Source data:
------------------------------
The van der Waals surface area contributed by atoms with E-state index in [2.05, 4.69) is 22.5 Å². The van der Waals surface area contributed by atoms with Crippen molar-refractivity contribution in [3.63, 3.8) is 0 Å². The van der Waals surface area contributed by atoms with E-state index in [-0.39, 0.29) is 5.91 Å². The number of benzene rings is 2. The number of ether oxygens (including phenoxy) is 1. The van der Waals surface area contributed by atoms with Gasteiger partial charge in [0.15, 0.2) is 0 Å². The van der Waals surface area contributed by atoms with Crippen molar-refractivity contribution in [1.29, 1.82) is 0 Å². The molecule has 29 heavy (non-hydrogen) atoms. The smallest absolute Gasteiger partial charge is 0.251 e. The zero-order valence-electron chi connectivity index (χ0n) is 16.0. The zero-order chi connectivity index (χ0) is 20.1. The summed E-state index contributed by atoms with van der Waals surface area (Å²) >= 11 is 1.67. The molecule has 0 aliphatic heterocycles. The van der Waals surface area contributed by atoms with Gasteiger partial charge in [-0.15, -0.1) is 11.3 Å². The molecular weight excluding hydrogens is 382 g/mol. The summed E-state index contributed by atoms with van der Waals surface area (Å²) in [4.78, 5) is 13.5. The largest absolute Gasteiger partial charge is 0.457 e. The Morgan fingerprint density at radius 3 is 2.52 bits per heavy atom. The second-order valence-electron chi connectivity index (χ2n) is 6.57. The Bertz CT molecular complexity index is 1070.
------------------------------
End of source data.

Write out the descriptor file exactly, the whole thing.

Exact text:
The van der Waals surface area contributed by atoms with E-state index in [2.05, 4.69) is 22.5 Å². The van der Waals surface area contributed by atoms with Crippen molar-refractivity contribution in [3.63, 3.8) is 0 Å². The van der Waals surface area contributed by atoms with E-state index in [-0.39, 0.29) is 5.91 Å². The number of benzene rings is 2. The number of ether oxygens (including phenoxy) is 1. The van der Waals surface area contributed by atoms with Gasteiger partial charge in [0.15, 0.2) is 0 Å². The van der Waals surface area contributed by atoms with Crippen molar-refractivity contribution in [1.29, 1.82) is 0 Å². The molecule has 29 heavy (non-hydrogen) atoms. The smallest absolute Gasteiger partial charge is 0.251 e. The zero-order valence-electron chi connectivity index (χ0n) is 16.0. The zero-order chi connectivity index (χ0) is 20.1. The summed E-state index contributed by atoms with van der Waals surface area (Å²) >= 11 is 1.67. The molecule has 0 aliphatic heterocycles. The van der Waals surface area contributed by atoms with Gasteiger partial charge in [-0.15, -0.1) is 11.3 Å². The molecular weight excluding hydrogens is 382 g/mol. The summed E-state index contributed by atoms with van der Waals surface area (Å²) in [4.78, 5) is 13.5. The largest absolute Gasteiger partial charge is 0.457 e. The Morgan fingerprint density at radius 3 is 2.52 bits per heavy atom. The second-order valence-electron chi connectivity index (χ2n) is 6.57. The Bertz CT molecular complexity index is 1070.